The 1982 statistics on the use of family planning and infertility services presented in this report are preliminary results from Cycle III of the National Survey of Family Growth (NSFG), conducted by the National Center for Health Statistics. Data were collected through personal interviews with a multistage area probability sample of 7969 women aged 15-44. A detailed series of questions was asked to obtain relatively complete estimates of the extent and type of family planning services received. Statistics on family planning services are limited to women who were able to conceive 3 years before the interview date. Overall, 79% of currently mrried nonsterile women reported using some type of family planning service during the previous 3 years. There were no statistically significant differences between white (79%), black (75%) or Hispanic (77%) wives, or between the 2 income groups. The 1982 survey questions were more comprehensive than those of earlier cycles of the survey. The annual rate of visits for family planning services in 1982 was 1077 visits /1000 women. Teenagers had the highest annual visit rate (1581/1000) of any age group for all sources of family planning services combined. Visit rates declined sharply with age from 1447 at ages 15-24 to 479 at ages 35-44. Similar declines with age also were found in the visit rates for white and black women separately. Nevertheless, the annual visit rate for black women (1334/1000) was significantly higher than that for white women (1033). The highest overall visit rate was for black women 15-19 years of age (1867/1000). Nearly 2/3 of all family planning visits were to private medical sources. Teenagers of all races had higher family planning service visit rates to clinics than to private medical sources, as did black women age 15-24. White women age 20 and older had higher visit rates to private medical services than to clinics. Never married women had higher visit rates to clinics than currently or formerly married women. Data were also collected in 1982 on use of medical services for infertility by women who had difficulty in conceiving or carrying a pregnancy to term. About 1 million ever married women had 1 or more infertility visits in the 12 months before the interview. During the 3 years before interview, about 1.9 million women had infertility visits. For all ever married women, as well as for white and black women separately, infertility services were more likely to be secured from private medical sources than from clinics. The survey design, reliability of the estimates and the terms used are explained in the technical notes.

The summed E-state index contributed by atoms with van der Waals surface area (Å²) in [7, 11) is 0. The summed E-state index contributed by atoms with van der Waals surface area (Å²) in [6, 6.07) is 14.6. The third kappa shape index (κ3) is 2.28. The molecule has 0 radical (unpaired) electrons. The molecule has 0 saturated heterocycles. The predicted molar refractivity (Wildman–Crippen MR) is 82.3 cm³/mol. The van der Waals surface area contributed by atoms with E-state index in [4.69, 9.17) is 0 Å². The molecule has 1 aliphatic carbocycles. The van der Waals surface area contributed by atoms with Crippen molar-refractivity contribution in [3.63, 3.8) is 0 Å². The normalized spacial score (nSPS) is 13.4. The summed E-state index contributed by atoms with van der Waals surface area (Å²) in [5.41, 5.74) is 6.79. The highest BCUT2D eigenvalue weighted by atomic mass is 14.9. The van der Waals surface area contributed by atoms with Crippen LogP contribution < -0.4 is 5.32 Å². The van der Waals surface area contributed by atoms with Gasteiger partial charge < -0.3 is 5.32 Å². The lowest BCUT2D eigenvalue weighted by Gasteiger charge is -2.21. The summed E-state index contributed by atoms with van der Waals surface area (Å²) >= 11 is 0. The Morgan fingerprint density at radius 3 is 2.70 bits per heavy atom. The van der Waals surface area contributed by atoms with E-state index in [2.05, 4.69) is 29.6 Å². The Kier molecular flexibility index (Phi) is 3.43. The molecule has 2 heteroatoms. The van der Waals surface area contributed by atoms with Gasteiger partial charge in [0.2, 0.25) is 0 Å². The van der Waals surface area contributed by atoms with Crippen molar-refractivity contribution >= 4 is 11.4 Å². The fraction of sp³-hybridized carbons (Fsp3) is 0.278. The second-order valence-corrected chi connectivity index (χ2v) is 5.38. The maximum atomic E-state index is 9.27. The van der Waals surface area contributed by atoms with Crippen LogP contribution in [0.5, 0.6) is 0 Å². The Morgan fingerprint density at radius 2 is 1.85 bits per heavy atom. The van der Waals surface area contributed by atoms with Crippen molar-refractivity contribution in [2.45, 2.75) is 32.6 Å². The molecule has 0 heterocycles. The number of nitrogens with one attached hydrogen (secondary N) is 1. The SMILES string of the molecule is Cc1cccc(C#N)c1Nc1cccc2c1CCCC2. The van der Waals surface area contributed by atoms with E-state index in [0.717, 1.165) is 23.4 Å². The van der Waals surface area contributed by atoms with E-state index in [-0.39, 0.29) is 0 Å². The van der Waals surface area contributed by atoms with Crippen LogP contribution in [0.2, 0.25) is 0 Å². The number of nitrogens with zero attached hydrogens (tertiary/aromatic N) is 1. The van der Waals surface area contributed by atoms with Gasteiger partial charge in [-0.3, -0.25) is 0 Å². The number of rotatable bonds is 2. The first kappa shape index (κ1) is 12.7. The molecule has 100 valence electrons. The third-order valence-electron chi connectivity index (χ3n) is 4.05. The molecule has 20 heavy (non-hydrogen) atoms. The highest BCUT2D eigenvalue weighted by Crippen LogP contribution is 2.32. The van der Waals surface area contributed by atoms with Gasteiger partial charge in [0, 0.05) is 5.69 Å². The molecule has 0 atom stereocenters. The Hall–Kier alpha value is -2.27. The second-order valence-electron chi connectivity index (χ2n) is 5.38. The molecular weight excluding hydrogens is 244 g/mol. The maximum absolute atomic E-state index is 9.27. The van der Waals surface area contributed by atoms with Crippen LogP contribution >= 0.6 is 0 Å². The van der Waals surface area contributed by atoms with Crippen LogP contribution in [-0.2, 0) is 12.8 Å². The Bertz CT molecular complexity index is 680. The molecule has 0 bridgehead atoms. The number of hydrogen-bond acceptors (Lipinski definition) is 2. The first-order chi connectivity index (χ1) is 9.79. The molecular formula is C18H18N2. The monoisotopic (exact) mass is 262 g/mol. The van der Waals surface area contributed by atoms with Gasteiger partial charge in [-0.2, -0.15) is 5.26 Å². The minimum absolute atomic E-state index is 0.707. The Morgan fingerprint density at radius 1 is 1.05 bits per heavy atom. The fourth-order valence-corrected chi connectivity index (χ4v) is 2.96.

Electrochemical Sensor Analysis (ECSA) presents the recent advances in electrochemical (bio)sensors and their practical applications in real clinical, environment, food and industry related samples, as well as in the safety and security arena. In a single source, it covers the entire field of electrochemical (bio)sensor designs and characterizations. The 38 chapters are grouped in seven sections: 1) Potentiometric sensors, 2) Voltammetric sensors, 3) Electrochemical gas sensors 4) Enzyme-based sensors 5) Affinity biosensors 6) Thick and thin film biosensors and 7) Novel trends. Written by experts working in the diverse technological and scientific fields related to electrochemical sensors, each section provides an overview of a specific class of electrochemical sensors and their applications. This interdisciplinary text will be useful for researchers and professionals alike. Covers applications and problem solving (sensitivity, interferences) in real sample analysis Details procedures to construct and characterize electrochemical (bio)sensors